A spellbinding story of forbidden love. Three continents, three decades, three very disparate lives: Savitri, intuitive and charismatic, grows up among the servants of a pre-war English household in Madras. But the traditional customs of her Brahmin family clash against English upper-class prejudice, threatening her love for the privileged son of the house.
Nataraj, raised as the son of an idealistic doctor in rural South India, finds life in London heady, with girls and grass easily available... until he is summoned back home to face raw reality.
Saroj, her fire hidden by outward reserve, comes of age in Guyana, South America. When her strict, orthodox Hindu father goes one step too far, she finally rebels against him and even against her gentle, apparently docile Ma. But Ma harbors a deep secret, one that binds these three disparate lives and hurtles them toward a truth that could destroy their world.
©2000 Sharon Maas (P)2015 Tantor
"A vast canvas of memorable characters across a kaleidoscope of cultures.... Her epic story feels like an authentic reflection of a world full of sadness, joy and surprise." (The Observer)
Beautifully descriptive and a wonderful story, terrible narration though. I had to 'tune' myself out to the narrator and focus on the story which meant it took a little while for me to engage with it, but when I did I was hooked. I loved this book - a wonderful blend of romance, history and culture. I was drawn into the story, the characters and how their lives were eventually intertwined. I loved the descriptions, taking you to India, it's sights and smells, occasionally a little overdone but overall beautiful. I was able to engage with all the characters, even the less pleasant ones and wanted to keep listening to find out more about them. A joy.
I enjoy learning about foreign lands and cultures in my fiction, and this certainly did not disappoint in that regard. However, Maas's narrative style has far more "telling" than " showing". It dragged, with long sections of narration that begged for some action or dialogue. I stuck with it to the end, and there was a satisfying (if somewhat too tidy) twist and resolution.
The real problem was the reader. Her whispery, garbled speech was so awful, I almost returned the book after the first half hour of listening. She sounds like she has marbles in her mouth. I would recommend reading the book rather than listening to the audio book if you are interested in the story.
So brilliantly written. Reader terrific. Truly enjoyed!!! Complex story, intelligently written and taking place in different countries over a span of 100 years. Be warned, you won't stop listening and it requires concentration!!!
The narrator's voice is quite distinct and was always the first thing I noticed before the words. Her accents and gender voices were great and I always knew who was talking which was vital because this story had a lot of plot twists.
I loved it!
I loved the story but the narration was awful to the point of distraction. It was most unsuited for this story. Being a native Tamil speaker, it was v painful for me to hear the names and words mangled beyond recognition. It took away the pleasure of the story that much.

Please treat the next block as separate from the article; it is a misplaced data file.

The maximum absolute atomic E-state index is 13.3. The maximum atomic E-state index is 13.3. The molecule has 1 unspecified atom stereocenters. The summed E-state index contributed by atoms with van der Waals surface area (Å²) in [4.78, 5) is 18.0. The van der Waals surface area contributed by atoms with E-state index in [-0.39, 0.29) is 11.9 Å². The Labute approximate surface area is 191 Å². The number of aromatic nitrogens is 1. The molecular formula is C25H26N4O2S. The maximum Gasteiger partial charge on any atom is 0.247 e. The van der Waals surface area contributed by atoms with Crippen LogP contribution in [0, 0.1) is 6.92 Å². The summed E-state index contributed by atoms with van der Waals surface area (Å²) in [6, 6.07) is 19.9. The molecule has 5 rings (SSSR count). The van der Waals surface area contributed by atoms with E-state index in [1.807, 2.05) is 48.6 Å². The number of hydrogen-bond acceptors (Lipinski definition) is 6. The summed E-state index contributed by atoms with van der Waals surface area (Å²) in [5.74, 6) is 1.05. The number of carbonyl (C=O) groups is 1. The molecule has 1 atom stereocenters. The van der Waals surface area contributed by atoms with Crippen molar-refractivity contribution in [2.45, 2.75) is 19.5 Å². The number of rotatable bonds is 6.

I really enjoyed the twists and turns of this book. The author needs a little more experience so the writing does not sometime read like a "B"movie. Lots of historical background I am going to enjoy researching.
Wow! That is pretty much the extent of my reaction to this piece. Fascinating and frustrating, love it and hate it. A feminist's absolute nightmare, and yet a cultural treasure. It's amazing how much there is to learn about the world, and how different people's beliefs and traditions vary from ethnic group to ethnic group and within those groups. Cultures within cultures without degrading them by calling them SUB-groups. I don't think people can even begin to understand the magnitude and absolute definition of the word "diversity". However, it is through cultural pieces such as this one, even when it is a historical fiction narrative, that I grow as an individual and a global citizen. Works like this one make me abhor the term "tolerance" ever so slightly more, as I view it as having a despicable definition. What we need is "understanding" and "acceptance" to begin to alleviate the world's cultural bigotry, not "tolerance". Let's replace that term with one like: "respect". That sounds more like a great beginning!
"A beautiful story, brilliantly written."
I loved this book and admire Sharon Maas' ability to weave a gripping story. Highly recommended. I just found that Anne Flosnik's f's often sound like p's and that is a bit irritating - e.g. Chapter 55 sounds like "pipty pibe".
"I think I have already read it"
I think the author is very good, I am sure I have read this before but the narration was terrible. It was narrated in a very strange way, nothing wrong with the narrators voice but it sounded electronic like the narration on a kindle. I found it so irritating I couldn't proceed with it.
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